#Magicofthecup is not negotiable.
British Filmmaker Asif Kapadia’s latest documentary brilliantly showcases troubled genius Diego Maradona, whose talents dragged him from poverty to an almost god-like status in Argentina and among the football community worldwide.
Academy Award-winning director Kapadia’s previous documentaries, which explored the lives of Brazilian racing driver Ayrton Senna and British singer-songwriter Amy Winehouse, utilised similar themes, and the pathos of a rise and fall is once again his goal with his latest documentary.
The film features previously unseen footage to trace the story of a man who carried insecurity throughout his football career. Maradona only felt truly free on the football pitch, once famously saying, “When you’re on the pitch life goes away. Everything goes away”.
Diego Maradona was born into poverty in Villa Fiorito, a province of Buenos Aires, as one of six siblings. This background shaped much of Maradona’s character as he looked to utilise his football talent to provide for his family.
Maradona made his Argentina national team debut at the age of 16 years and four months when coach Luis Menotti sent him on from the bench in a friendly against Hungary on 27 February 1977. Europe soon came calling and Barcelona paid a world-record fee of $5 million to Boca Juniors in 1982.
Kapadia touches on the struggles Maradona experienced in Barcelona with both injury and expectation, with his time there eventually ending in controversy after he was involved in one of the most notorious football brawls in history at the end of the Copa del Rey final in 1984 against Athletic Bilbao.
Maradona’s next move proved the most pivotal in his career, both professionally and personally. Napoli came for him when most were unwilling to touch the maverick talent, allowing him to restart his career. Napoli proved to be the perfect melting pot for Maradona’s skills and leadership to truly flourish, and he inspired a city and team to two Italian titles, a Coppa Italia and a UEFA Cup.
Kapadia explores the genius that Maradona brought to Napoli. Using archival footage the viewer is given an insight into a city that made Maradona a god. Maradona’s on-pitch mastery covered over many of the off-field issues he found himself involved in, including the addictive drug cocaine.
Through this period in Naples Maradona also led Argentina to World Cup success in 1986 and produced two of the most iconic World Cup moments against England in the quarter-finals four years after the Falklands War. The first was the infamous ‘hand of god’, Maradona’s punching of the ball into the back of the net to score, apparently completely unnoticed by the officials. The second a piece of wizardry came as he glided past English defenders from the halfway line to slot the ball into the goal after rounding English goalkeeper Peter Shilton.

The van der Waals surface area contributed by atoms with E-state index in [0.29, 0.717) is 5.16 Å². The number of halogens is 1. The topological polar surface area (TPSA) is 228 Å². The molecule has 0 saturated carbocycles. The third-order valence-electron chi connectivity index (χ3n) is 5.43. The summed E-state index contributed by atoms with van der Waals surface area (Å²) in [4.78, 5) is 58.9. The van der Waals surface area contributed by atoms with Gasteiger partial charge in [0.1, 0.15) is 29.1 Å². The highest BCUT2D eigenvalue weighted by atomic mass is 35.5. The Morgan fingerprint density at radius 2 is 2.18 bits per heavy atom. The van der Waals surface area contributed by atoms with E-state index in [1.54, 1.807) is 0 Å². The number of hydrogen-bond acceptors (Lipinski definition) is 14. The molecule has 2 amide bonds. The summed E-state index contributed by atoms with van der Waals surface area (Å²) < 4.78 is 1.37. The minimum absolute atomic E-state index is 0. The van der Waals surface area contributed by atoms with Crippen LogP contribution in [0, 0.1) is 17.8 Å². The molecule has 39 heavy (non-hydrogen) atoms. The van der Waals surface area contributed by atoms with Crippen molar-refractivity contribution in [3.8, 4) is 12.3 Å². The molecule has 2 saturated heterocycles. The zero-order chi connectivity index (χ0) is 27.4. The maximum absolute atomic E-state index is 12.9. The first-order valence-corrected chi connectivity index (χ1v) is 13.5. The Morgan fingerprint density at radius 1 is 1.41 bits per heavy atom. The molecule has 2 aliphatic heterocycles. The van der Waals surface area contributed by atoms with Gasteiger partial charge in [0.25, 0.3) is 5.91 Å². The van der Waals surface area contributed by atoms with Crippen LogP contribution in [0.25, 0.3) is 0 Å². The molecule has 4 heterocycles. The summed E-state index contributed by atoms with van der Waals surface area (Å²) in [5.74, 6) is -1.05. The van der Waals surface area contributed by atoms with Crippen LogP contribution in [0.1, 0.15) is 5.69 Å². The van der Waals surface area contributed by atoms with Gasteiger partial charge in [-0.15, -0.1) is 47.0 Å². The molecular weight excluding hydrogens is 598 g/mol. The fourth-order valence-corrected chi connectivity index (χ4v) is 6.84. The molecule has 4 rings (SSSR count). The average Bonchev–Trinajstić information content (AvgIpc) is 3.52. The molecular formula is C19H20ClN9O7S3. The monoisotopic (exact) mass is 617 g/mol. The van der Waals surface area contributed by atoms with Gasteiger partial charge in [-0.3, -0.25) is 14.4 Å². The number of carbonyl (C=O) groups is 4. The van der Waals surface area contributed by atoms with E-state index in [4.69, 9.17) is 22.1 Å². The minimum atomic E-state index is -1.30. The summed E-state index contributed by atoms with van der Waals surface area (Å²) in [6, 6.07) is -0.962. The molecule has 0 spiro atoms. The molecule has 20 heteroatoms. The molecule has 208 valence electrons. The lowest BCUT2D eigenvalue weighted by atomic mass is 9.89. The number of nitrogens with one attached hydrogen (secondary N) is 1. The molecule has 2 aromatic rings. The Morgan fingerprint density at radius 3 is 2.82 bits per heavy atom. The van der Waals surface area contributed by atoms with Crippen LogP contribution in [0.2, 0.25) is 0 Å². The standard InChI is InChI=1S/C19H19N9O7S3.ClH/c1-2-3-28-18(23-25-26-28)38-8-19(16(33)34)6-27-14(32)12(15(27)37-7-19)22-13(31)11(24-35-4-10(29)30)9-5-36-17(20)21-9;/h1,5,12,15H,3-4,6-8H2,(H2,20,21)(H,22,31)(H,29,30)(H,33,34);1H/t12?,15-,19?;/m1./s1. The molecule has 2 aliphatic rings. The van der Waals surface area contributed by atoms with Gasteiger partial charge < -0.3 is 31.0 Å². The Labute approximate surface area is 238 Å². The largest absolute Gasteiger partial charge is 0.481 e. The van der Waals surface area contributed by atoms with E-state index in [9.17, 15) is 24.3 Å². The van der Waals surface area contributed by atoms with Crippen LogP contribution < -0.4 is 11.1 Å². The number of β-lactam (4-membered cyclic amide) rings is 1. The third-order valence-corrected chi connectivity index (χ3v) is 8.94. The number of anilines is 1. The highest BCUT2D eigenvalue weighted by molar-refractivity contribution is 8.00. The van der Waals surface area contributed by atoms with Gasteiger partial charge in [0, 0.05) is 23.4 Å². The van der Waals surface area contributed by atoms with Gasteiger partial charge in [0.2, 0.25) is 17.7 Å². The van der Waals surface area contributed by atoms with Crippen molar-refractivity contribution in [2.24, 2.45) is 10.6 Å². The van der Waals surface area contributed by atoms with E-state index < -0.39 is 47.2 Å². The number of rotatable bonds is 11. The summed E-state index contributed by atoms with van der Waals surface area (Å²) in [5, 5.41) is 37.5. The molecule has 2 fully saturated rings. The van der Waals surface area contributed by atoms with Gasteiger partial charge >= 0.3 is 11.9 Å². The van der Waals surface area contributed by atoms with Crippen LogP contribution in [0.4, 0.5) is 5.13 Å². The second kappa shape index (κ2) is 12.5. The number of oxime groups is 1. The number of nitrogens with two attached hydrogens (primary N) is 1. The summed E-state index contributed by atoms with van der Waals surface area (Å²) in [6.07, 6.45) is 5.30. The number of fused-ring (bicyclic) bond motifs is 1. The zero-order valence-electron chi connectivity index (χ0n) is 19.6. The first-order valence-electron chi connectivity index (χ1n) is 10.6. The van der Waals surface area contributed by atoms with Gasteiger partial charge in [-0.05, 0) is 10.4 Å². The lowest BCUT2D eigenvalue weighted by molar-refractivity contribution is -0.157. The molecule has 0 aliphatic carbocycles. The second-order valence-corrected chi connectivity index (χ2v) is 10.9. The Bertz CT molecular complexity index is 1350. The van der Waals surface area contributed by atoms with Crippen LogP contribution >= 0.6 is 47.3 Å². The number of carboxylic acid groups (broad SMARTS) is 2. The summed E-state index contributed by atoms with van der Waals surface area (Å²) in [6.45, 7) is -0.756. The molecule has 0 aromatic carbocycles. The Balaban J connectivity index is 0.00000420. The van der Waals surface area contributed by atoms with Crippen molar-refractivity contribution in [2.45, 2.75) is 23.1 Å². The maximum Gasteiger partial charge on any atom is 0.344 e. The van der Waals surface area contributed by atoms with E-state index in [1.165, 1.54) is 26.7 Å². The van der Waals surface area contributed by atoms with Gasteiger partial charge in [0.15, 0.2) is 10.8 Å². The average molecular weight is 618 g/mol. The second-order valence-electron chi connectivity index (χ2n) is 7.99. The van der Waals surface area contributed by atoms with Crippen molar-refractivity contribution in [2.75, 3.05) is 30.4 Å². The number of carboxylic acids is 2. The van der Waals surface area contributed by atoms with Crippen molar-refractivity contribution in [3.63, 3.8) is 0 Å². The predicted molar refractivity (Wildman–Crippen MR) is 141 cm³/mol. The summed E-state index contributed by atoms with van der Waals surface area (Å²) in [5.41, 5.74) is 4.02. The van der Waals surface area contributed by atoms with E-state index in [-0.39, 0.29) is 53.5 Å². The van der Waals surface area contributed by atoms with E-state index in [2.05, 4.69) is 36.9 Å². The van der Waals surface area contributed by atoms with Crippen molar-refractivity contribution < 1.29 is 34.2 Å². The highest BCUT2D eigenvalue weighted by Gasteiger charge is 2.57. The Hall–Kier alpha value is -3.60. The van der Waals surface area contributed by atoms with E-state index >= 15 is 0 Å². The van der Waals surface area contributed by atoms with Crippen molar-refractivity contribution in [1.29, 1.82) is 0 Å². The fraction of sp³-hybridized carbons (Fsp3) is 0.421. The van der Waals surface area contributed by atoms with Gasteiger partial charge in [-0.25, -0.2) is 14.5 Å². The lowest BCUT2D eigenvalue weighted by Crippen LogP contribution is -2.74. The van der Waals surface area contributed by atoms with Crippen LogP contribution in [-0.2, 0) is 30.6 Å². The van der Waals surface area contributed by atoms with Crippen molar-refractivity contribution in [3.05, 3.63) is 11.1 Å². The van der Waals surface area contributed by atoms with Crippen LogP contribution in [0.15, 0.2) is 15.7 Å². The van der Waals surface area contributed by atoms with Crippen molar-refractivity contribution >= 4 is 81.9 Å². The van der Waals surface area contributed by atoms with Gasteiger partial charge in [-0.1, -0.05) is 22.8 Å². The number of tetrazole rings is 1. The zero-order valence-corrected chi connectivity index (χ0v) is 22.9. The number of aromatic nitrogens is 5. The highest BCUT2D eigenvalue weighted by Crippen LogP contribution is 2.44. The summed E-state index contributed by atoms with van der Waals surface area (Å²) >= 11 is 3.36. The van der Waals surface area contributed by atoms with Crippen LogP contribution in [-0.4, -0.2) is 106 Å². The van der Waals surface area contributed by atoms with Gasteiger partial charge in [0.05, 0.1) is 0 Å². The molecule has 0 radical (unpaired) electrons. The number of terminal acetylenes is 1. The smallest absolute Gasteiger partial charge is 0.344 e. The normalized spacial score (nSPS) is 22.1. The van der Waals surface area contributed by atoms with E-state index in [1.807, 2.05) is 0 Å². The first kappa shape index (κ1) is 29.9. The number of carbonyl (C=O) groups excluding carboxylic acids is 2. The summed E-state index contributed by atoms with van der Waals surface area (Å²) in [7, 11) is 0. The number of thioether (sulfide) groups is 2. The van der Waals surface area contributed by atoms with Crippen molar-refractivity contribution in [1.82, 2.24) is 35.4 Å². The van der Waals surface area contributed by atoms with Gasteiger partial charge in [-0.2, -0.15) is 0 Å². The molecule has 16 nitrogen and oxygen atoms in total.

These two moments summarise a man who, as described by ex-wife Claudia Villafane, lived through two faces. ‘Diego’ is the tender, vulnerable guy she fell in love with; ‘Maradona’ is the bulletproof sporting hero he needed to invent to keep his sanity, performing in front of crowds of 60,000 each week and dealing with a rabid press.
Kapadia’s film perfectly encapsulates the anti-establishment vibes Maradona represented for the city of Naples and its long-running political feud with the northerners of Milan and Juventus, who saw the southerners as “unwashed peasants”.
However, this bond sadly eroded at the infamous 1990 World Cup semi=final, which saw Italy and Argentina face off in Naples. It symbolised the start of the end of Maradona at Napoli.
Maradona’s alleged ties with the Camorra as well as the denial of a son he fathered exposed a man who was no longer able to use football as a blanket as his closest allies deserted him.
The current-day comparisons between Lionel Messi and Maradona and the arguments over who is the greatest player seem to be an almost weekly debate between football pundits. This film by Kapadia artfully shuts down those arguments: Maradona may not have had the longevity of a Lionel Messi or Cristiano Ronaldo and may have lacked the goal-scoring feats of Pele, but he inspired a city and single-handedly took Napoli to heights never experienced before.
Throughout his career, both with Napoli and Argentina, he was able to block out any outside noise and inspire the players around him, who followed him unabatedly.
Maradona was always an outlaw and masterful technician. He is a man and footballer who stands alone. He’s a giant of a lost world that was neither better nor worse but remains, even if peering back down that grainy, fond lens, gloriously ragged and gloriously undimmed.